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Tea tree oil

tea tree oil flower

Tea tree oil has been growing in popularity over the last 20 years and can be seen in more and more products. Many of us are familiar with it being included in shampoo and soaps.  However, native to Australia it has been used in traditional Aboriginal medicine for centuries. They crushed the leaves of the Tea Tree and inhaled the essence as a cure to coughs, fevers, congestion and injuries.

The modern name, Tea Tree (Melaleuca Alternifolia) derives its name from when in 1770, Lieutenant James Cook, first recorded tea tree being used for medicinal purposes. He used the leaves to treat scurvy among his crew. Although Cook’s crew first used the leaves for tea, they later mixed them with spruce leaves as a beer.

** Tea Tree Essential Oil should never be consumed. It contains terpenes, active compounds which are extremely difficult for the body to process and can be toxic.

Tea tree oil was largely ignored until and the plant’s medicinal properties remained a secret with the Australian aboriginal people until the early 1920s. An Australian chemist, Dr Arthur Penfold, researched its antiseptic properties. In 1929, along with F.R. Morrison, Penfold published “Australian Tea Trees of Economic Value.” This study started a flurry of research into tea tree oil.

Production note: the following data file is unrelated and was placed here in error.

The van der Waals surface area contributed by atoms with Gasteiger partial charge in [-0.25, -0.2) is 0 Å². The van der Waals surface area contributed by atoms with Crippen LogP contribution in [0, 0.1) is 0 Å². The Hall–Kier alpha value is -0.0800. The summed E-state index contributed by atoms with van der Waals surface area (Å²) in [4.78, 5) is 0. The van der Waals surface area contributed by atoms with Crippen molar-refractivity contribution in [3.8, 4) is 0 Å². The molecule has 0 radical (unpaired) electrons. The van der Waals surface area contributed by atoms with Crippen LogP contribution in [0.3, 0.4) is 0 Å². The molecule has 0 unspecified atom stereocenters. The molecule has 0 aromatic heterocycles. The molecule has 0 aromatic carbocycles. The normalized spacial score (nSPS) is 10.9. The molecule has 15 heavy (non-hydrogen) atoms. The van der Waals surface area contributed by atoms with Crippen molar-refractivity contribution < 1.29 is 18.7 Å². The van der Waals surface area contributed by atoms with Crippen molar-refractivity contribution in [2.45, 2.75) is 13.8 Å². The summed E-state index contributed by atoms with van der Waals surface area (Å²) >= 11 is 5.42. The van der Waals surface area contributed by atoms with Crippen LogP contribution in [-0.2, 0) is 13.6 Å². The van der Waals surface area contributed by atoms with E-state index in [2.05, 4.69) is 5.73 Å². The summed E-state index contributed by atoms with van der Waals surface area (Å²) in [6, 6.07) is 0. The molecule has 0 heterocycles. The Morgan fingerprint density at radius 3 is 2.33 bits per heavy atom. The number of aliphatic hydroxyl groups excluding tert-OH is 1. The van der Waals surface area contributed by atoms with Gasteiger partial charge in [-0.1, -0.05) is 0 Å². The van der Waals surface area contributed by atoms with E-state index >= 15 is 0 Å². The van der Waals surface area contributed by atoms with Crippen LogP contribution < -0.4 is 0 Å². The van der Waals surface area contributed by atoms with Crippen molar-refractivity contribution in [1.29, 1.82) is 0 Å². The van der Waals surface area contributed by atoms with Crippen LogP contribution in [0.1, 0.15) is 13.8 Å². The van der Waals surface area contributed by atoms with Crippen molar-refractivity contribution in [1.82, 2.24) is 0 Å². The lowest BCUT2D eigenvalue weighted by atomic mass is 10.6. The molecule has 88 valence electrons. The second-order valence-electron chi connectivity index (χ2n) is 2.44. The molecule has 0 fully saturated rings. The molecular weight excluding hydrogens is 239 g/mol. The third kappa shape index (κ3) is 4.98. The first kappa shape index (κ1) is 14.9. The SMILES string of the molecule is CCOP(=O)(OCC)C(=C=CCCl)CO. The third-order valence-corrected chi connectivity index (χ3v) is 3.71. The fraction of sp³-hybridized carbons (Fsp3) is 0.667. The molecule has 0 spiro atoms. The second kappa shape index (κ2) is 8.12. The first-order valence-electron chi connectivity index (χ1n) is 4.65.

Between 1930s and 1940s, with the development of Penicillin still in its infancy, tea tree oil was widely celebrated as an antiseptic treatment. During the Second World War, Australian soldiers were issued with tea tree oil in their first aid kits. Producers of Tea Tree Oil became a “reserved occupation” and excluded from enlisting in the armed forces until there was sufficient stockpile to supply all soldier’s first aid kits and hospitals.

After the war, increased use of pharmaceutical antibiotics decreased tea tree oil’s appeal everywhere except in Australia.

Tea tree oil started to regain its popularity in 1960 and its use has been growing steadily as more people opt for natural remedies and solutions.

Extracted through a process of steam distillation, Tea Tree Oil is obtained from the leaves and twigs of the tea tree.

Skin care

Tea Tree Essential Oil is well renowned as a natural remedy for acne and breakouts due its powerful antibacterial compounds which work to deeply cleanse the skin and purify pores. Because it has anti-inflammatory properties, Tea Tree Essential Oil can calm skin and soothe irritations and wounds. Which will reduce the redness with acne, pigmentation or even rosacea,

The Tea Tree Oil helps to reignite your skin’s radiance and even out skin tone.

With its antibacterial properties, Tea Tree Oil works very well as a natural laundry freshener, especially when laundry is musty or even mouldy. It can even be applied to shoes or feet to eliminate any unpleasant smells and bacteria.

If you are interested in other Oils.  Lavender, Clary Sage, Chamomile Oil, Geranium Oil, Lemon Tea Tree, Manuka, Niaouli and Cajeput.

**With all things, if you have a serious condition or in any doubt, consult a qualified medical professional.